Tuesday, June 02, 2015

Thinking about podcasting

I've long thought that while the number of gaming podcasts is high, there's an aspect of the industry that's underrepresented... there aren't a lot of podcasts dealing with game design. Once (circa 2007 I think) I even downloaded Audacity and tried recording something... it turned out to be about a half an hour of me talking about one of my first games, All For One.

Nowadays, with the advent of crowdfunding, the amateur/indy design scene has grown quite a bit. Gaming in general has become a lot bigger and more well known, and now more than ever there are a lot more podcasts and video-casts focusing on games. Some of them are by designers, and some interview designers about their games, but for the most part I still don't see a lot of content about the actual design of games.

Prominent reviewer Richard Ham (Radho Runs Through) started a podcast series recently, and reading some comments about that new show, as well as some of the comments they made on The State of Games,renewed my interest in pursuing the idea of a game design focused podcast. I polled Twitter to see if people would be interested in hearing that type of thing, and got a general sort of "I'd listen if it were short" type of response.

Based on what I imagine people would be interested in, I was thinking that each episode might be organized as follows...

1. Recent gaming (5 min): I could mention the games I've been playing, maybe going into detail about the most prominent one.

2. Thoughts on hotness (5 min): I could give my opinion on whatever the hot topic of the day might be... a particular game that'sbeing hyped, the SdJ nominees, or some other hot topic in gaming.

3. The meat of the podcast - some game design topic (10-20 min): I figure I'd choose some topic and approach it from a "this is how I did it" point of view, then solicit comments from the audience as to how they would have gone about it.

I might ought to squeeze in there some segment for answering questions from Twitter or previous show comments. In total I'd try to keep the episodes down to 30 mins or less. I figure I could record several episodes at a time, cut it up and stitch it together into episodes with Audacity, and post them on SoundCloud or something.

So what do you think? Does this sound like something worth doing? Would you be interested in listening to this type of thing?


Paul said...

Would definitely listen to that format, sounds great.

Whilst there is a saturation of podcasts reviewing games, podcasts about the aspects of design are relatively few on the ground, so would be great to get an insider's insights.

Scurra said...

As someone who entirely hates the modern shift to podcasting* (and, worse, videos - no disrepect to Rahdo here!), I would not listen.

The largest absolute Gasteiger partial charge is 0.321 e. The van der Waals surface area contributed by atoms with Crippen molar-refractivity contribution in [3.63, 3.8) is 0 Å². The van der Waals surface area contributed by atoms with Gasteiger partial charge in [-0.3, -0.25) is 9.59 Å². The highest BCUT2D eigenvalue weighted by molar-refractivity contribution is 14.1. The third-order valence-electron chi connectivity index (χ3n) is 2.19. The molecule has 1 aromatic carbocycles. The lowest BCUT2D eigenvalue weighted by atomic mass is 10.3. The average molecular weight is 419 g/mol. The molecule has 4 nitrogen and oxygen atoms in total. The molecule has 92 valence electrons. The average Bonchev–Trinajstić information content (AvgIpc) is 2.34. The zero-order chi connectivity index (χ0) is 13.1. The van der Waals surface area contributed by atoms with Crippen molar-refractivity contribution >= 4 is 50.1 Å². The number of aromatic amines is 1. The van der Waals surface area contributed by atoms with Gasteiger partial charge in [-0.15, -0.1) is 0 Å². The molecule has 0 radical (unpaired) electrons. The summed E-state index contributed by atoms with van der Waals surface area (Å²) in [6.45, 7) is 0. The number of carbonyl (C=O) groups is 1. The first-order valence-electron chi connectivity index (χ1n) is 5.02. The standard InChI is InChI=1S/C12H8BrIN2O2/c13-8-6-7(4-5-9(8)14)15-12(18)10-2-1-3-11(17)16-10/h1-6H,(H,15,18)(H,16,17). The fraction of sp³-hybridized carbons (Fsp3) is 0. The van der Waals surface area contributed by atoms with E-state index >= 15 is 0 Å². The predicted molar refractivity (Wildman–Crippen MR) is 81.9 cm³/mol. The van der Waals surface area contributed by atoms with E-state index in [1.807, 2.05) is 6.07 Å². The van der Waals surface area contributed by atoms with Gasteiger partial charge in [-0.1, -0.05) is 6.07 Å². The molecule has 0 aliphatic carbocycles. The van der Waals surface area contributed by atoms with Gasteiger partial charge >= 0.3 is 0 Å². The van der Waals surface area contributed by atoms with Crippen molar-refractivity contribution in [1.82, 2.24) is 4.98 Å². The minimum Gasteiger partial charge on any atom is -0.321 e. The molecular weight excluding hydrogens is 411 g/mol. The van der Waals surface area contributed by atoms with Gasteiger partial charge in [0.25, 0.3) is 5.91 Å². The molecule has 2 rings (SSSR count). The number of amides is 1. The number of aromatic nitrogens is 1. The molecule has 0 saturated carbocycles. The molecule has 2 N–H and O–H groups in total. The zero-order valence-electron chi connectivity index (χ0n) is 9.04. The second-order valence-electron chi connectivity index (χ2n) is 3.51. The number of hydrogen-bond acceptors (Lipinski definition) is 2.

And the reason isn't that they are largely terrible (because, as we all know, 90% of everything is crap), it's that the pace isn't under my control. When I read, I can do it at my speed, I can go back and reread sections that I didn't understand, and so on. That's just impractical with podcasts and videos (it's possible, but extremely inconvenient.)
If they are mostly for entertainment value, then it's OK; but for something that's actually intended to be serious and even educational, then I find them worse than useless, especially if they are being used to discuss a nuanced argument. [Imagine if a game didn't come with a printed rulebook but an audio file. Not someone who was standing there explaining the rules and could answer questions, but a prerecorded sound file. How rubbish would that be?!]

That doesn't mean you shouldn't do it, or that a podcast about game design isn't a good idea. But - in the same way that some people don't like reading long chunks of text - some of us don't like the audio approach.
Now, if you proposed to post a transcript alongside it, then I might change my mind... :-)

*gah, I hate the word "podcasting"!

Seth Jaffee said...

Interesting point, Scurra!

In other news, I wonder how interested you'd be in the 37 minute long audio clip of me talking about All For One :)

AlexC said...

I'm another one in Scurra's boat. I love to read articles at my pace, copy and paste quotes from them, and quickly refer back to them months later (preferably by searching for a couple of text terms). None of that's easy or reliable with podcasts (or "MP3s" as they were called back in my day). I read pretty much everything Mark Rosewater writes, but I don't listen to his podcast - I am however very pleased with the woman who posts transcripts of a selected subset of his podcasts online. As "Always Bet on Text" put it, "Text t can be indexed and searched efficiently, even by hand. It can be translated. It can be produced and consumed at variable speeds. It is asynchronous. It can be compared, diffed, clustered, corrected, summarized and filtered algorithmically."

That said, however: while there are plenty of us who don't like podcasts, clearly there are lots of people who do too. Those would be the kind of people to poll and track down if you can find them!

Seth Jaffee said...

The response on this wasn't too enthusiastic, so unless someone decides they want to get together and do a 2-person thing, I'll probably not bother pursuing this podcasting idea by myself.

Al Leduc said...

I'm late to this party, but I love podcasts. I hope you find a partner and give it a go. Other then Ludology, there aren't any good podcasts on design with informed designers.